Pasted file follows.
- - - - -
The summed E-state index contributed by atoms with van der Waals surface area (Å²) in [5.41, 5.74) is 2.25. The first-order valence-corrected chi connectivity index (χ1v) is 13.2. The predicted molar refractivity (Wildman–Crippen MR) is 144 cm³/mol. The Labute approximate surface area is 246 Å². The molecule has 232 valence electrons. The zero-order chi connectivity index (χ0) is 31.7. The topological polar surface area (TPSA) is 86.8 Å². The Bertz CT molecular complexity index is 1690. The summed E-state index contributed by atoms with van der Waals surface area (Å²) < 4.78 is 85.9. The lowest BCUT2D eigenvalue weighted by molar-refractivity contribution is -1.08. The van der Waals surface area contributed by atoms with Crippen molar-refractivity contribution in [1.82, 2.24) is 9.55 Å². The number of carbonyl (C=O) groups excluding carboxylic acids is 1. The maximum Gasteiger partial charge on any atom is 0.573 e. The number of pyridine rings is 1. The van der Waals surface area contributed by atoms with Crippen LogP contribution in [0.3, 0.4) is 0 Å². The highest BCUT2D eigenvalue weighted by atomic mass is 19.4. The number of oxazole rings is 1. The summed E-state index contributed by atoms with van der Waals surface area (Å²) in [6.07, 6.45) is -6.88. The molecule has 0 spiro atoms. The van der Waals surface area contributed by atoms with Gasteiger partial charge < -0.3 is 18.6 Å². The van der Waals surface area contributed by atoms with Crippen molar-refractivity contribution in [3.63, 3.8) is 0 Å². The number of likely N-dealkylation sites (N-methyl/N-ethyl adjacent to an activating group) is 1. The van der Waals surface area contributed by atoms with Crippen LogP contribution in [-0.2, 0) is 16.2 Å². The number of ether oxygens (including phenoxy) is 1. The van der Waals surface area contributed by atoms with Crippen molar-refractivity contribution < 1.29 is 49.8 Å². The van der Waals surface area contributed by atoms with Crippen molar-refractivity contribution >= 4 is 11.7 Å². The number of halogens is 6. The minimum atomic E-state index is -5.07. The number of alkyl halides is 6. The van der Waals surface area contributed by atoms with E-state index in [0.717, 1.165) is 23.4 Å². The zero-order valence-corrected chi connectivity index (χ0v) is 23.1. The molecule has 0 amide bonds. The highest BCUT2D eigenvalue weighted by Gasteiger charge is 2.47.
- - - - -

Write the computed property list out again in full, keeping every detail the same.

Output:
The summed E-state index contributed by atoms with van der Waals surface area (Å²) in [5.41, 5.74) is 2.25. The first-order valence-corrected chi connectivity index (χ1v) is 13.2. The predicted molar refractivity (Wildman–Crippen MR) is 144 cm³/mol. The Labute approximate surface area is 246 Å². The molecule has 232 valence electrons. The zero-order chi connectivity index (χ0) is 31.7. The topological polar surface area (TPSA) is 86.8 Å². The Bertz CT molecular complexity index is 1690. The summed E-state index contributed by atoms with van der Waals surface area (Å²) < 4.78 is 85.9. The lowest BCUT2D eigenvalue weighted by molar-refractivity contribution is -1.08. The van der Waals surface area contributed by atoms with Crippen molar-refractivity contribution in [1.82, 2.24) is 9.55 Å². The number of carbonyl (C=O) groups excluding carboxylic acids is 1. The maximum Gasteiger partial charge on any atom is 0.573 e. The number of pyridine rings is 1. The van der Waals surface area contributed by atoms with Crippen LogP contribution in [0.3, 0.4) is 0 Å². The highest BCUT2D eigenvalue weighted by atomic mass is 19.4. The number of oxazole rings is 1. The summed E-state index contributed by atoms with van der Waals surface area (Å²) in [6.07, 6.45) is -6.88. The molecule has 0 spiro atoms. The van der Waals surface area contributed by atoms with Gasteiger partial charge < -0.3 is 18.6 Å². The van der Waals surface area contributed by atoms with Crippen molar-refractivity contribution in [3.63, 3.8) is 0 Å². The number of likely N-dealkylation sites (N-methyl/N-ethyl adjacent to an activating group) is 1. The van der Waals surface area contributed by atoms with Crippen LogP contribution in [-0.2, 0) is 16.2 Å². The number of ether oxygens (including phenoxy) is 1. The van der Waals surface area contributed by atoms with Crippen molar-refractivity contribution < 1.29 is 49.8 Å². The van der Waals surface area contributed by atoms with Crippen molar-refractivity contribution >= 4 is 11.7 Å². The number of halogens is 6. The minimum atomic E-state index is -5.07. The number of alkyl halides is 6. The van der Waals surface area contributed by atoms with E-state index in [0.717, 1.165) is 23.4 Å². The zero-order valence-corrected chi connectivity index (χ0v) is 23.1. The molecule has 0 amide bonds. The highest BCUT2D eigenvalue weighted by Gasteiger charge is 2.47.